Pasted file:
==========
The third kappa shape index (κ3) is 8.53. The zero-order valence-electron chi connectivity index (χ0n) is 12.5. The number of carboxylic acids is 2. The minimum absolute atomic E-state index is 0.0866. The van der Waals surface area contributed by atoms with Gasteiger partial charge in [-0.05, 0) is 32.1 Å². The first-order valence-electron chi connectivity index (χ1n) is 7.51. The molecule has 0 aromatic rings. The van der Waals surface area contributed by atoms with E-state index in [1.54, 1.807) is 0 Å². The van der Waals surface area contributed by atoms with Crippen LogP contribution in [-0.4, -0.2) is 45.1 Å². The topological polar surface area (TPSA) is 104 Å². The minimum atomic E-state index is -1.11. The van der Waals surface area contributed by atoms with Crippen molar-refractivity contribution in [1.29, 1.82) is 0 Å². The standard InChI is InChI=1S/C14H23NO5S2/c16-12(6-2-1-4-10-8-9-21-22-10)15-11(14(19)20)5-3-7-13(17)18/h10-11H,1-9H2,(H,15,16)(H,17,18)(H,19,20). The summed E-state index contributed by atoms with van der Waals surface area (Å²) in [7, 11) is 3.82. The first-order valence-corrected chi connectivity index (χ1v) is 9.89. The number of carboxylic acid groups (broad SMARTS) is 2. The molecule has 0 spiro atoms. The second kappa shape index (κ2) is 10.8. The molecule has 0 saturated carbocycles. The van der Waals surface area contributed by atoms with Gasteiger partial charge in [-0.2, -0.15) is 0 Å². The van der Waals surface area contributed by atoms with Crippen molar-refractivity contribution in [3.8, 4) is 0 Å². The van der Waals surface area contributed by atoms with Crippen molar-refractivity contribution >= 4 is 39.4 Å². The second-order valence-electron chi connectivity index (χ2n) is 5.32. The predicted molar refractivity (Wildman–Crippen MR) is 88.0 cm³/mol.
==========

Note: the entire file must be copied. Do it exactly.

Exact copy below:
The third kappa shape index (κ3) is 8.53. The zero-order valence-electron chi connectivity index (χ0n) is 12.5. The number of carboxylic acids is 2. The minimum absolute atomic E-state index is 0.0866. The van der Waals surface area contributed by atoms with Gasteiger partial charge in [-0.05, 0) is 32.1 Å². The first-order valence-electron chi connectivity index (χ1n) is 7.51. The molecule has 0 aromatic rings. The van der Waals surface area contributed by atoms with E-state index in [1.54, 1.807) is 0 Å². The van der Waals surface area contributed by atoms with Crippen LogP contribution in [-0.4, -0.2) is 45.1 Å². The topological polar surface area (TPSA) is 104 Å². The minimum atomic E-state index is -1.11. The van der Waals surface area contributed by atoms with Crippen molar-refractivity contribution in [1.29, 1.82) is 0 Å². The standard InChI is InChI=1S/C14H23NO5S2/c16-12(6-2-1-4-10-8-9-21-22-10)15-11(14(19)20)5-3-7-13(17)18/h10-11H,1-9H2,(H,15,16)(H,17,18)(H,19,20). The summed E-state index contributed by atoms with van der Waals surface area (Å²) in [7, 11) is 3.82. The first-order valence-corrected chi connectivity index (χ1v) is 9.89. The number of carboxylic acid groups (broad SMARTS) is 2. The molecule has 0 spiro atoms. The second kappa shape index (κ2) is 10.8. The molecule has 0 saturated carbocycles. The van der Waals surface area contributed by atoms with Gasteiger partial charge in [-0.2, -0.15) is 0 Å². The van der Waals surface area contributed by atoms with Crippen molar-refractivity contribution in [3.8, 4) is 0 Å². The van der Waals surface area contributed by atoms with Crippen molar-refractivity contribution >= 4 is 39.4 Å². The second-order valence-electron chi connectivity index (χ2n) is 5.32. The predicted molar refractivity (Wildman–Crippen MR) is 88.0 cm³/mol.